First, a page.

The challenge of securing the world's Maritime Transportation System (MTS) from the threat of maritime terrorism is a challenge that is significantly more complex than the issues of increased security in the aviation industry. DiRenzo and Doane re-enforced this complexity when they examined the United States MTS noting that, "The U.S. maritime domain encompasses all U.S. ports, inland waterways, harbors, navigable waters, Great Lakes, territorial seas, contiguous waters, customs waters, coastal seas, littoral (shoreline) areas, the U.S. Exclusive Economic Zone (covering nearly 3.4 million square miles), and oceanic regions of U.S. national interest, as well as the sea-lanes to the United States. Within this domain there are over 360 ports, 238 locks at 192 locations, over 3,700 marine terminals, and recreational marinas beyond count. Through 1,400 designated intermodal connections, the MTS connects with over 174,000 miles of rail connecting all 48 contiguous states, as well as Canada and Mexico, over 45,000 miles of interstate highway (supported by over 115,000 miles of other roadways), and over 460,000 miles of pipeline." Maritime terrorism can take many forms, from suicide boat bombers, to the use of a maritime shipping container as a weapons delivery system for a Weapon of Mass Destruction (WMD). As vital as part of the world economy is, there has still not been enough attention paid to nor study done of the world-wide MTS. HS4002 will provide the student a broad exposure to critical issues involved in maritime terrorism around the world, from tactics and goals to international cooperative efforts to thwart this threat. The course will also explore the consequences of a successful attack.


Ground Transportation Security

Since the terrorist attacks of September 11, 2001, securing the nation's transportation network has been a major concern for government agencies and industry. Truck and rail networks are susceptible to damage from terrorists as well as natural events. Transporting hazardous materials poses a special threat to the population when some form of interruption to the transportation network occurs. This course will require students to analyze threats to ground transportation systems and develop courses of action in order to safeguard the cargo being transported as well as the civilian population residing in the vicinity of the transportation network.


Air Transportation Security

Since the terrorist attacks of September 11, 2001, providing security for the air transportation network has dominated much of the Homeland Security programs of private and public organizations. The Department of Homeland Security and the Transportation Security Administration came into existence in order to enhance the security of air transportation. students in this course will analyze the background of the security failures that resulted in the terrorists' success, the measures implemented to reduce the likelihood of another such attack, and the measures designed to mitigate the impact of such an attack should it occur.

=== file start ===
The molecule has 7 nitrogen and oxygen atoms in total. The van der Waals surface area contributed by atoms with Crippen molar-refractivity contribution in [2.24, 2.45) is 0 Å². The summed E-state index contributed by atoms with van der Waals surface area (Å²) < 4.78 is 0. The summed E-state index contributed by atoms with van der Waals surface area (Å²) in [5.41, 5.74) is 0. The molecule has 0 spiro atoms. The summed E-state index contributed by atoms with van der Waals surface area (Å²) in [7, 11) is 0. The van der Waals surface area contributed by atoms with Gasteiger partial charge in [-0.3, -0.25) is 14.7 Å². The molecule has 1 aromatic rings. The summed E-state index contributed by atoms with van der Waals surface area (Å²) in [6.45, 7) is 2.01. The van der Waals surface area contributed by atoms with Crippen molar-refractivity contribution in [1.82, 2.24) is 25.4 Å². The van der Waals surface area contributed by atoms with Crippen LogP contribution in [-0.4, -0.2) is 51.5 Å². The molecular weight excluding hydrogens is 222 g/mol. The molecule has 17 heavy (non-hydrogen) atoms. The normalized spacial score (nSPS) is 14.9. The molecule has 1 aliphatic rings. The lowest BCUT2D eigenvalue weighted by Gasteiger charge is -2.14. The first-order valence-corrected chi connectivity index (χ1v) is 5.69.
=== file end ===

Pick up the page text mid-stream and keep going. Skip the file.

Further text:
Incident Management

This course examines the U.S. domestic incident management policies, procedures and preparedness. U.S. national response plans for domestic incidents and the supporting National Incident Management System and National Response Framework (NRF) will be discussed and analyzed. The course provides the knowledge necessary to effectively plan for and participate in domestic incident responses for both natural and manmade disasters.


Homeland Security Strategy

Several specific threats and hazards (natural, technological, and terrorism) are a risk to the U.S. homeland. Students will review the concepts of strategy, grand strategy, and national power, and examines selected national homeland security policies and strategies. The course assists the student in the development of the knowledge, skills and abilities necessary to effectively participate in the formulation and implementation of national homeland security policy.


Intelligence Support to Homeland Security

Congressional scrutiny in the wake of 9/11 underscored a lack of intelligence and law enforcement collaboration. This course explores the linkages between intelligence and Homeland Security. It also analyzes intelligence history, an examination of existing government intelligence and law enforcement agencies, the products created by these agencies, and how intelligence plays a role in Homeland Security operations involving warning, risk assessments, and vulnerabilities. Finally, the course estimates the future challenges involved in intelligence support to Homeland Security.